Bruises fade, even broken bones heal, but that moment when your lover looks right past you and pretends he didn't hear you say no, that moment stays with you.
There were excuses, so familiar they hardly need repeating, he was drunk, that skirt was too short. Familiar, tired excuses, almost comforting, easier to believe that there's something you could have done, or not done, less gut-wrenching than the slowly dawning realisation that in a moment that should have been intimate, you became, in his mind, an unperson, less than human, a mere beast who's cries of protest could be guiltlessly ignored. Easier, not healthier.
Life hardly changed at first, except for the silences, after a joke that would once have been funny, before sex when he would once have whispered 'I love you'. He must have known it wasn't true, not that it stopped him, a line once crossed becomes blurred, scuffed out, easier to believe it isn't there at all. Easier, not healthier.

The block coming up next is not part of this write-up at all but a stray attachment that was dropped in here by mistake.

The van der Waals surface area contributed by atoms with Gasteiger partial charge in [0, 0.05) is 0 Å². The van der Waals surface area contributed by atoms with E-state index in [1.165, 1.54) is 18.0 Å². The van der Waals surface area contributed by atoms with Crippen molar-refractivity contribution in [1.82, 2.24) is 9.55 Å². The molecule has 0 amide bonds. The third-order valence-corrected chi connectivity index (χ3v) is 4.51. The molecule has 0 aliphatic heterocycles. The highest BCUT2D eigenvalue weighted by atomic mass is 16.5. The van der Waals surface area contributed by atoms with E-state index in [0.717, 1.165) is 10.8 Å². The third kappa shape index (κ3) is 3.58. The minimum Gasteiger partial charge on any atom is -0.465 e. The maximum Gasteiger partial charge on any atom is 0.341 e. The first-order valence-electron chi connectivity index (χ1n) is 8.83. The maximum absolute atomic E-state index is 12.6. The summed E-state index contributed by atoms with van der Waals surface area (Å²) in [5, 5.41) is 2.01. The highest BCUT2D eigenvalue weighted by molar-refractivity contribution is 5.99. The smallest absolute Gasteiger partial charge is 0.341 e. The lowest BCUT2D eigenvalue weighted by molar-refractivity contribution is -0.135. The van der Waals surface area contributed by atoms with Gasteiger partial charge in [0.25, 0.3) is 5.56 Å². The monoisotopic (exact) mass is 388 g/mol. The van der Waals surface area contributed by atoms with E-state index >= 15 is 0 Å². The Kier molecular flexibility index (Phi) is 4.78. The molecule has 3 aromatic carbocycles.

Time passed, there were more silences, and as if in compensation, arguments. More than arguments, fights, it isn't a mere argument if you end up in the emergency room. If he's stronger than you, if he's angrier than you, it's you that ends up needing stitches, even when some of that anger is at himself and what he's become. You feel guilt for your own anger, because you can't apologise enough to take his guilt away, and you become angry because it's harder to forgive. Harder, still not healthier.
When you become an unperson, your life fades away, a drip at a time, piece by piece, but if you're lucky enough, brave enough there comes a day when you look deep into the oblivion inside and find a way to face it without fear. Today is that day, all his things are piled in the hall, stacks of books and cases of clothes, posters, music, old toys and ornaments. On top of the pile is a note, it simply says 'Leave', this time the message will get through.